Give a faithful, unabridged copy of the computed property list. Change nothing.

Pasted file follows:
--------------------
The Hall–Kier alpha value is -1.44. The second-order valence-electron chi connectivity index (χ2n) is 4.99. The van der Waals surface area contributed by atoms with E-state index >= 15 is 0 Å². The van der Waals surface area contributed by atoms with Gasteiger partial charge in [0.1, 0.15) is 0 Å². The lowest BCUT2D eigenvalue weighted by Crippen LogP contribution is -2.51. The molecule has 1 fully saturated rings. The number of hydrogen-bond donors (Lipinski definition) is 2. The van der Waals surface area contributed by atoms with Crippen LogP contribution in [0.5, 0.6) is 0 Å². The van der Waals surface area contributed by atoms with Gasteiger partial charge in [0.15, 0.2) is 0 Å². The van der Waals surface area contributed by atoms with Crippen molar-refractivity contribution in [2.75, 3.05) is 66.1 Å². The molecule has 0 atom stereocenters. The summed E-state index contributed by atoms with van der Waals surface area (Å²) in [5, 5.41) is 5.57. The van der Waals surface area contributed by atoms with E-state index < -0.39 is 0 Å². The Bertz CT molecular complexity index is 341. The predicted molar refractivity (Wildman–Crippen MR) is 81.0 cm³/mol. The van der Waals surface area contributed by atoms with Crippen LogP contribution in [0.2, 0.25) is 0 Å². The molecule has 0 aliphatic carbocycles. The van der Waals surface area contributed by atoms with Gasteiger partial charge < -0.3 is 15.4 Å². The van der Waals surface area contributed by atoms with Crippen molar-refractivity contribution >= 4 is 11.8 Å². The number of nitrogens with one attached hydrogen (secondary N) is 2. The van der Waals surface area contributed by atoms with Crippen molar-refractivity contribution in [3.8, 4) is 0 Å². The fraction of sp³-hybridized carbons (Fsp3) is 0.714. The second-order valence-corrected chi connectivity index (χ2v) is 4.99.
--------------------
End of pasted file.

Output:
The Hall–Kier alpha value is -1.44. The second-order valence-electron chi connectivity index (χ2n) is 4.99. The van der Waals surface area contributed by atoms with E-state index >= 15 is 0 Å². The van der Waals surface area contributed by atoms with Gasteiger partial charge in [0.1, 0.15) is 0 Å². The lowest BCUT2D eigenvalue weighted by Crippen LogP contribution is -2.51. The molecule has 1 fully saturated rings. The number of hydrogen-bond donors (Lipinski definition) is 2. The van der Waals surface area contributed by atoms with Crippen LogP contribution in [0.5, 0.6) is 0 Å². The van der Waals surface area contributed by atoms with Gasteiger partial charge in [0.15, 0.2) is 0 Å². The van der Waals surface area contributed by atoms with Crippen molar-refractivity contribution in [2.75, 3.05) is 66.1 Å². The molecule has 0 atom stereocenters. The summed E-state index contributed by atoms with van der Waals surface area (Å²) in [5, 5.41) is 5.57. The van der Waals surface area contributed by atoms with E-state index < -0.39 is 0 Å². The Bertz CT molecular complexity index is 341. The predicted molar refractivity (Wildman–Crippen MR) is 81.0 cm³/mol. The van der Waals surface area contributed by atoms with Crippen LogP contribution in [0.2, 0.25) is 0 Å². The molecule has 0 aliphatic carbocycles. The van der Waals surface area contributed by atoms with Gasteiger partial charge < -0.3 is 15.4 Å². The van der Waals surface area contributed by atoms with Crippen molar-refractivity contribution >= 4 is 11.8 Å². The number of nitrogens with one attached hydrogen (secondary N) is 2. The van der Waals surface area contributed by atoms with Crippen molar-refractivity contribution in [3.8, 4) is 0 Å². The fraction of sp³-hybridized carbons (Fsp3) is 0.714. The second-order valence-corrected chi connectivity index (χ2v) is 4.99.